The point, according to retail designers, isn’t about creating the most beautiful shop, but one that has coherence.
Color is central to coherence because we react instinctively to it. Red means “stop” and green means “go.” Our brains are hot-wired to respond to color and, for modern retailers, the trick to using color is to understand both its physiological and psychological influences.
We react fundamentally to colors because they help us make sense of our surroundings; indeed, some 80 percent of information reaches our brains via our eyes. It means that we are instinctively more comfortable when colors remind us of something familiar — for example, a soft shade of blue triggers associations with the sky and a psychological sense of calm. Prisons and hospitals now use color to influence the behavior of inmates and patients.
In children, by contrast, those color associations are still being formed, which is why youngsters respond best to bright primary colors. Those bold colors are the color of most toys, clothes and children’s books — and the color schemes of the most successful kids’ retailers.
Color psychology perhaps explains why people are allegedly more relaxed in a green room and why weightlifters perform better in blue gyms. It’s certainly the reason why some paint manufacturers now have color cards setting out the therapeutic aspects of each color, and why some cosmetic companies have introduced “color therapy” ranges.
We all share similar responses to color, although some cultural variations exist. For example, white is the color of marriage in western societies but is the color of death in China. In Brazil, purple is the color of death. Yellow is sacred to the Chinese, but signifies sadness in Greece and jealousy in France. People from tropical countries respond most favorably to warm colors; people from northern climates prefer cooler colors.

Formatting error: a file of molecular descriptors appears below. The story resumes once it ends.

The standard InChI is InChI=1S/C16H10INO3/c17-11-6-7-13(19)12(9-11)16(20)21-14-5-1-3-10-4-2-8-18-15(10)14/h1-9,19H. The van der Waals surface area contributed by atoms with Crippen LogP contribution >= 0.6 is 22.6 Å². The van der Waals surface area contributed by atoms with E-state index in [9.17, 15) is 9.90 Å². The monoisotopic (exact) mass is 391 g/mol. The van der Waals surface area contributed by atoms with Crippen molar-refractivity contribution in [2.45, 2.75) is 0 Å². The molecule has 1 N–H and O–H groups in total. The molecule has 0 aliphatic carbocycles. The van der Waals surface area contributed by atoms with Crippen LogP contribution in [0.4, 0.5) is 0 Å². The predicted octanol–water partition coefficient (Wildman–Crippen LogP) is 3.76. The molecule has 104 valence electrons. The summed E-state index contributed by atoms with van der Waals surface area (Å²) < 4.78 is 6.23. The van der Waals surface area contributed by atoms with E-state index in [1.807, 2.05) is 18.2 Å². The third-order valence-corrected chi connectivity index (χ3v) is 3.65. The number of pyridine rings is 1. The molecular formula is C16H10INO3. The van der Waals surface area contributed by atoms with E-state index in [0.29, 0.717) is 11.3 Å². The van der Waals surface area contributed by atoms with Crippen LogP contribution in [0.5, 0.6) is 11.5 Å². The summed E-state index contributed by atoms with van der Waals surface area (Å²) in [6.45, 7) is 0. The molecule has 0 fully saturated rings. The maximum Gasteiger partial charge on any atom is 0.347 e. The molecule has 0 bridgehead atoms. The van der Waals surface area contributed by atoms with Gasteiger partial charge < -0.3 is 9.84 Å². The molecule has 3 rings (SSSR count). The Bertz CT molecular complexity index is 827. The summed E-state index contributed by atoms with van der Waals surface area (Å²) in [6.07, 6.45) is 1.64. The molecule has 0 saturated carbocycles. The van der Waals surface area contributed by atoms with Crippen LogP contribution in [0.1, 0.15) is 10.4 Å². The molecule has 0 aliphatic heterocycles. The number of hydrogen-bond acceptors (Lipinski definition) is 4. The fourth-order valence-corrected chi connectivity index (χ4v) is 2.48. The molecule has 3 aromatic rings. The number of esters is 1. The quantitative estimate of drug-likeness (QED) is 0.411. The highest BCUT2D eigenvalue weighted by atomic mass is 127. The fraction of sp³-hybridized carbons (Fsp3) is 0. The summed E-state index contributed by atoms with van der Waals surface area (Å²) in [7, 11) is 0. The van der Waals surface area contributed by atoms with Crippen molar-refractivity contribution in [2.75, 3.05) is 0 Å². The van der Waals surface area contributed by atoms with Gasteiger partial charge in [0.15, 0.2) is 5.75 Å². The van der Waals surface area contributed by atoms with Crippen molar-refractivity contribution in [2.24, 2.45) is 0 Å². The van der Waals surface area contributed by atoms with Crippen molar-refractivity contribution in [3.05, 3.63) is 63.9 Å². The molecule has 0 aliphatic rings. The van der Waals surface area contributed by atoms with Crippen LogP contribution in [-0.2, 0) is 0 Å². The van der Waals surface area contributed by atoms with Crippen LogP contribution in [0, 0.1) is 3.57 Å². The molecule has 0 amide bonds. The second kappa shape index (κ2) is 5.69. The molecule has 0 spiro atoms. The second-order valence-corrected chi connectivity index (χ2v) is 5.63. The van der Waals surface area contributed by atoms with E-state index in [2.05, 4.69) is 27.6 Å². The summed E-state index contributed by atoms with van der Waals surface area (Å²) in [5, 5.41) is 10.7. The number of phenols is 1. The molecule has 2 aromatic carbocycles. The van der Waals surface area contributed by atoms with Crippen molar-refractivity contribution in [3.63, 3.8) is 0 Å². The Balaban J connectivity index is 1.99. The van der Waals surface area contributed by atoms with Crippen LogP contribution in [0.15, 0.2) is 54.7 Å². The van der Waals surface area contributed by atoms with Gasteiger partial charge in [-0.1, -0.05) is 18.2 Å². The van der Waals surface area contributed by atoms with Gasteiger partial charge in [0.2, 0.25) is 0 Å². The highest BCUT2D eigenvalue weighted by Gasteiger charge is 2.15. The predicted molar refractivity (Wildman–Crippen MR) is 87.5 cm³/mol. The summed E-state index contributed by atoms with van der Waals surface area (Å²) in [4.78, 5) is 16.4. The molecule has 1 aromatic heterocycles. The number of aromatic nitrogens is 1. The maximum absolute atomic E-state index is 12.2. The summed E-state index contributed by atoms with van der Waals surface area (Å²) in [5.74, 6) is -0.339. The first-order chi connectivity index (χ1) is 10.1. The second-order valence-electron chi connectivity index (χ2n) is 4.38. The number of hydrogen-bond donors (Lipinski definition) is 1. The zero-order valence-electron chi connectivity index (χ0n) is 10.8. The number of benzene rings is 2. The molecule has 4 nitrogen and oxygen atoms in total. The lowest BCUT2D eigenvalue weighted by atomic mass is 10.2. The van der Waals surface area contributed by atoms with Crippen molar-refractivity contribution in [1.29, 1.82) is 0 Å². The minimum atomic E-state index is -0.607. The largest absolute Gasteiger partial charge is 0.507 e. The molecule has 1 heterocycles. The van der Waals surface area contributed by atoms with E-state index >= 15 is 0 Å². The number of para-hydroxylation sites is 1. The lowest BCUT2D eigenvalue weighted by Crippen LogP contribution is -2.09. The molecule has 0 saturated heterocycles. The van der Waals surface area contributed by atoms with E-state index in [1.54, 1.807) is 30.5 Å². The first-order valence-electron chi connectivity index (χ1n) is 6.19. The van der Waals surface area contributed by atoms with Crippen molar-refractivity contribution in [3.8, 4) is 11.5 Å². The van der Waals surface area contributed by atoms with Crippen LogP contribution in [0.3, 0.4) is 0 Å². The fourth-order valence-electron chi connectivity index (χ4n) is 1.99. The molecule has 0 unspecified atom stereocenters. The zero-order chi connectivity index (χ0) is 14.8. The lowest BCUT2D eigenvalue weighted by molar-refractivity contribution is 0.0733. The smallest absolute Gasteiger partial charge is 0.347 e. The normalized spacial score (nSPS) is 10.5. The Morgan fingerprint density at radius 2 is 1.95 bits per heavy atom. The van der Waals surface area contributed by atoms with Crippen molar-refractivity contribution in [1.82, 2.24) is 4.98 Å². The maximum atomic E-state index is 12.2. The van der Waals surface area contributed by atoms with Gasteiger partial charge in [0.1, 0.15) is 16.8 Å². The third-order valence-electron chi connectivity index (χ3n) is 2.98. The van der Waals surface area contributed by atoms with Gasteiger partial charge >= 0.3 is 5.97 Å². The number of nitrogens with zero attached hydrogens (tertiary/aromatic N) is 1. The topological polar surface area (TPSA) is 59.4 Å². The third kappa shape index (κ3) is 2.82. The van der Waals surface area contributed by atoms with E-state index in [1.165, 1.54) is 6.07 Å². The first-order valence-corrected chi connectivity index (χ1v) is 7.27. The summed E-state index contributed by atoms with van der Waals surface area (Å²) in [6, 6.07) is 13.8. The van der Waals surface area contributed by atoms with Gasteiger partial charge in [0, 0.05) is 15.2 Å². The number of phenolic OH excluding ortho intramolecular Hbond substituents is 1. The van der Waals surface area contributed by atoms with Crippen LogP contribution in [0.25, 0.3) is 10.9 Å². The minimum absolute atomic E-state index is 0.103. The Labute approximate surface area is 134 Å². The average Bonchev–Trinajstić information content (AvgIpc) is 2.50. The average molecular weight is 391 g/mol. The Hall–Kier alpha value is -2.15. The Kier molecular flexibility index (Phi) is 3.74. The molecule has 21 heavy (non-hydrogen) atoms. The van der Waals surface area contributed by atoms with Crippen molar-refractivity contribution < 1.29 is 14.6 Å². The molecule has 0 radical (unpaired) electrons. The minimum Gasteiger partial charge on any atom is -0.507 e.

Our heart rate and blood pressure rise when we look at intense reds; conversely, we can become tired or anxious by looking at large areas of bright whites or grays. In a retail environment, understanding those responses can be crucial to enticing a customer inside, and then enticing her to open her wallet or purse.
To make things more complicated, the success of a retail store isn’t so much influenced by the chosen color scheme but by how their target customers react to it. Is the store aimed at teenagers? Thirty-somethings? Senior citizens? The success of the store depends on how the customer reacts to both the products on display and the sales environment. Younger people like the energy of bold colors; older people prefer more subtle palettes. Get those colors wrong, and a retailer will find that their customers simply won’t relate to the brand.
Color association also extends into food retailing. For example, most fast-food restaurants are decorated in vivid reds and oranges. These are colors that encourage us to eat quickly and leave — exactly what the fast-food operator wants us to do. Luxurious brands, on the other hand, favor softer colors that appear more sophisticated. In classier restaurants, those are the colors that encourage us to linger — and to order another drink, another coffee.
Some retailers are now using carpeting to influence patterns of travel around a store — particularly from the crucial zone just inside the shop entrance, often referred to as the compression or transition zone — the place where customers first orientate themselves with what’s inside. Here, carpeting is being used to subtly direct shoppers deeper into the store or, by using different colors and patterns, create subconscious walkways that shoppers will tend to follow.
By recognizing how color influences us, retailers are better able to induce feelings of warmth, intimacy or serenity — or, by using more vibrant palettes, to excite or stimulate. It’s about understanding target markets, the product lines to appeal to them and the kind of brand the retailer wants to convey. Lastly, it’s about conveying that brand though color and design.